What are some up sides to this method?  Well, for one, it burns substantially less fuel than the “stompin” method.  One other advantage is that the top end is “clipped”.  If the engine sucks up a bug, or runs away during the pattern, the top end is “clipped” so the flyer should be able to complete the pattern albeit at a slightly faster lap time.

What are some down sides of this method?  Well, first of all, the sound…  I know it sucks to say it, but many people simply do not like stunt planes flying around sounding more like combat planes.  Secondly, since there are two distinct “modes” to this run, the user is constantly tweaking both simultaneously.  There is the top end to “2 cycle” mode and there is a bottom end component to the “4 cycle” mode, and both need to be right to work to perform in bad conditions.  With the “stompin” method, the user can always go *deeper* into the 4 cycle mode when things get scary as long as there is adequate power to pull the engine through the pattern.

Finally, I hate to say it, but most everyone else is somewhere in between, which is the last place you want to be.  Unless you have an absolutely *superb* stunt engine that just “knows” when to compensate in the wind, or an inboard mounted tank, you *will* wind up without using one of these methods.

Take the “stompin” mode and get it too lean or get the engine too loaded…ballistic missile.  Take the “east coast” method and make too much top end power…zoomy-zoom-zoom.  It is just that simple.  Both methods fail when the engine simply cannot make enough juice to pull the airplane through bad conditions.

Flipping the Paradigm
The “small plane that looks and performs like a big plane” idea is not a new idea.  Bob Hunt talked about this “small plane” idea in his original Saturn article many years ago.  Randy Smith has been designing these “stealth” smaller planes for years.  Randy’s Staris, Shrike, etc are all based on this larger fuselage/small wing idea, and I think these planes are some of his best examples out there.  Heck, even Dave Fitz is on the band wagon with his latest smaller plane.

The difference here is that I intend to flip the paradigm….and with the new rules change concerning line sizes which start in 2009, I think it is completely appropriate.  Let me explain.

When the tuned pipe came out, Bob Hunt was telling everyone that if they ditched their baffle type ST 60’s and went to the powerful schnuerle 40 coupled to the tuned pipe, they could build a 60 sized plane (supposedly much preferred by judges) and pull it around with a powerful 40.  With the new setup, the pipe would control the windup in the wind.  This tuned pipe was needed due to the fact these original engines had no propensity to “back off” in the wind by design like the older stunt engines.  One of the main advantages that Bob talked about at that time was the rule that allowed those who use engines under .40 cu in. displacement to use .015” cabled lines as opposed to the .018” cabled lines that were required for engines larger than .40 cu in displacement.  Bob touted this as a huge advantage, and I have to somewhat agree.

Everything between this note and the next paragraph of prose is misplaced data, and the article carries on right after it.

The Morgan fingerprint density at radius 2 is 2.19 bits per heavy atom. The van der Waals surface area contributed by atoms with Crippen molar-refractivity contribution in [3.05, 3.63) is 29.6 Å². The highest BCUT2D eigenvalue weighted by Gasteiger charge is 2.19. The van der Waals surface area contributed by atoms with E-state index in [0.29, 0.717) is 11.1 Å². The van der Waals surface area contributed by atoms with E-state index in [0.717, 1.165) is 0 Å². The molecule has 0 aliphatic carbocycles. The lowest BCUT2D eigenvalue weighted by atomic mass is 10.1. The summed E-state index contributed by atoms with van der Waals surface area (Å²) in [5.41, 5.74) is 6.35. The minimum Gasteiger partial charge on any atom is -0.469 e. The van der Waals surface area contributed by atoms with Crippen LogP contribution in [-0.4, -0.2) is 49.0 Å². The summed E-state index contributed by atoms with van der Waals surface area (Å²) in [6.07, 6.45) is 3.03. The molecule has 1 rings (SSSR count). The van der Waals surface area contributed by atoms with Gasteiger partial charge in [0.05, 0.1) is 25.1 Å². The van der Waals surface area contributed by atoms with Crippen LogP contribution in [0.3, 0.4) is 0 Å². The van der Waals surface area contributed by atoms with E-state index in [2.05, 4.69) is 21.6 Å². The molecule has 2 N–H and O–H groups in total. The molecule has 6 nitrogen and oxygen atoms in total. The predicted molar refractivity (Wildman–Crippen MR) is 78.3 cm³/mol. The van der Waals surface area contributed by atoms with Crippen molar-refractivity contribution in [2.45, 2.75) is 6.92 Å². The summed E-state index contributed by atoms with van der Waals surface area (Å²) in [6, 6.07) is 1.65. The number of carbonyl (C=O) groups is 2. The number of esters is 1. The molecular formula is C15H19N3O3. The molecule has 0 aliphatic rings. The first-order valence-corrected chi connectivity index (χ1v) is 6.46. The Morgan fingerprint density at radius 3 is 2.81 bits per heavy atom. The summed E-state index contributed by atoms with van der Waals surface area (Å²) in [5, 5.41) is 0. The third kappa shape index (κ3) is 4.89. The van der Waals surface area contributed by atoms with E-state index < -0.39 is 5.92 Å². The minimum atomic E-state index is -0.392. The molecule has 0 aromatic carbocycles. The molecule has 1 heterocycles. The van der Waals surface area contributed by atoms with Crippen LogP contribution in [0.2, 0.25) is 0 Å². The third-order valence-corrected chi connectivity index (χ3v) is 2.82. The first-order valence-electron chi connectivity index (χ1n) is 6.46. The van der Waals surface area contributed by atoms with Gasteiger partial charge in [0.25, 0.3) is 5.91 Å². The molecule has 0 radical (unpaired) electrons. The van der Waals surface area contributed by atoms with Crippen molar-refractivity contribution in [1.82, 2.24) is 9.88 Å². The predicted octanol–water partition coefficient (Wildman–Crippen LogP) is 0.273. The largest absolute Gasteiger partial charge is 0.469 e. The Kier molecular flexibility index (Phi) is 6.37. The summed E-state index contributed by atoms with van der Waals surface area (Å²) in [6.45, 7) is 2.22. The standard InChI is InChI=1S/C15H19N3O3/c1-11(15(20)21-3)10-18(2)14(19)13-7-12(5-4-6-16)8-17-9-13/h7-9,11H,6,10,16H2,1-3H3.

Small planes lose a tremendous amount of “feel” at the handle with big lines, and they certainly do not penetrate nearly as well in the wind.  For me, the bigger the lines, the more airplane weight and engine power is required to offset the line bow in the lines when the wind starts to blow.  With smaller the lines, less airplane weight and engine power is required at the plane to get the “solid feel” and penetration back (read that “line tension”).  Small lines coupled to a light plane create a much more “big plane” feel.  Many people, including myself, who use .018” cabled lines, tend to use shorter lines even with big planes to control the line drag and bow.  Others use .015” solids to get more solid line tension with their large planes.  While I agree that they are superior, I hate solids.  I am barely able to keep a good set of cables, and I but them in quantity from Tom Morris!

Now, in 2009, that .40 cu in displacement cutoff for line size is out the window!  The new line size rules that will be used in 2009 are based exclusively on weight.
2009 Pull Test and Line Size Requirements

As you can see, .015” cables are allowed for airplanes from 40+ oz to 64 oz (a huge range of 24 oz!).

As you can also see, .018” cables are allowed for airplanes ranging from 64+ oz to 75 oz (a range of 11 oz?  Hmmmm… that’s weird… FYI:  Paul Walker flew his 100+ oz bomber for several years at the highest levels of competition using .018” cables without incident).